Afghan security force members walk inside the Bagram Airfield after all U.S. and NATO forces evacuated in Parwan province, eastern Afghanistan, July 8, 2021. (Xinhua/Rahmatullah ALizadah)
U.S. President Joe Biden said on Thursday that U.S. military mission in Afghanistan will conclude on Aug. 31, days ahead of his original Sept. 11 deadline.
"In this context, speed is safety," Biden said in his remarks at the White House. "Conducting our drawdown differently would have certainly come with an increased risk of safety to our personnel."
Biden in April ordered all U.S. troops to leave Afghanistan before Sept. 11, the 20th anniversary of the terrorist attacks that drew the United States into its longest war.
In defending the withdrawal, he noted that the U.S. military had achieved its counter-terrorism objectives in the 20-year war.
"We did not go to Afghanistan to nation-build," Biden added. "It's the right and the responsibility of the Afghan people alone to decide their future and how they want to run their country."
Biden reaffirmed that the United States will continue providing support to the Afghan government and planned to move Afghan nationals who worked with U.S. forces out of the country to wait for their U.S. visa to be processed.
"Starting this month, we're going to begin relocation flights for Afghanistan SIV (Special Immigrants Visa) applicants and their families who choose to leave," he said.
The Wall Street Journal last month reported that the U.S. intelligence community assessed that the Afghan government could collapse as soon as six months after the complete withdrawal of the U.S. military.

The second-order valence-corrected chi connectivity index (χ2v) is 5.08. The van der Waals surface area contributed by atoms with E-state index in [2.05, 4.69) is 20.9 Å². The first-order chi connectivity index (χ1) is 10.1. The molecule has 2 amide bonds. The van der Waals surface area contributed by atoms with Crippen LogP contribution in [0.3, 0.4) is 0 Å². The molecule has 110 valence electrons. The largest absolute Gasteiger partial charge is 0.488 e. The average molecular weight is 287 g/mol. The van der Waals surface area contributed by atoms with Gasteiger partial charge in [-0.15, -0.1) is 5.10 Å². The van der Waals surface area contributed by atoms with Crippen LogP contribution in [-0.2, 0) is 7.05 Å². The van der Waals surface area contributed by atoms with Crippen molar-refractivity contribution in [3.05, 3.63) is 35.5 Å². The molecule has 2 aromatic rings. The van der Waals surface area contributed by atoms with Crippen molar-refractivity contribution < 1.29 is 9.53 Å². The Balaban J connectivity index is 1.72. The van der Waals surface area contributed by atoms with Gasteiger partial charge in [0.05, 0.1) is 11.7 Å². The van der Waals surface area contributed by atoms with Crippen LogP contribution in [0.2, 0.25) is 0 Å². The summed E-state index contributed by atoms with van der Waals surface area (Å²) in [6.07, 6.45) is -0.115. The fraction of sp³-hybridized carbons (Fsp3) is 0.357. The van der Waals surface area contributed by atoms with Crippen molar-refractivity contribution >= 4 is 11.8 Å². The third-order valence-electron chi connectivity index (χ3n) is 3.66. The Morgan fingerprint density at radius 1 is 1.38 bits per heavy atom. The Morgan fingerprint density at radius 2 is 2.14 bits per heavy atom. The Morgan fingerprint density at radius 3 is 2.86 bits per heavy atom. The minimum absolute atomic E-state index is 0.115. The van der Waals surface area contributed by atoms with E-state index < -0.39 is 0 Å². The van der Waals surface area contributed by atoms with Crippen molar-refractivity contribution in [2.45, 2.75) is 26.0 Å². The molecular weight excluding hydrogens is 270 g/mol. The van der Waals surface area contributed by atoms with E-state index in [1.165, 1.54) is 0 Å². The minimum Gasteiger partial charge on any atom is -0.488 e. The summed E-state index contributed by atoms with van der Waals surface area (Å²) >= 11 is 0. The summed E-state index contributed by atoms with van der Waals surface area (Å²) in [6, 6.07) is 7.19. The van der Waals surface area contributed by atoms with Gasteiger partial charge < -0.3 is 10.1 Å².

Biden rejected the collapse scenario on Thursday. "They didn't reach that conclusion," he told reporters, saying he had confidence in the capacity of the Afghan troops.
Meanwhile, the security situation in the war-torn country has deteriorated as Taliban militants continue heavy fighting against government forces and captured about 100 suburban districts out of the country's 400 districts since the drawdown of U.S. troops on May 1.
U.S. and NATO forces last week had evacuated the Bagram Airfield near capital city Kabul, handing over the largest coalition base to Afghan government troops.
U.S. Central Command said on Tuesday that the U.S. military had completed over 90 percent of the withdrawal. According to media reports, around 650 troops are expected to remain in the country to provide security for diplomats.
Over 2,400 U.S. troops have been killed in Afghanistan over the past two decades, with 20,000 wounded, according to the Pentagon. Estimates show that over 66,000 Afghan troops have been killed, and over 2.7 million people have had to leave their homes.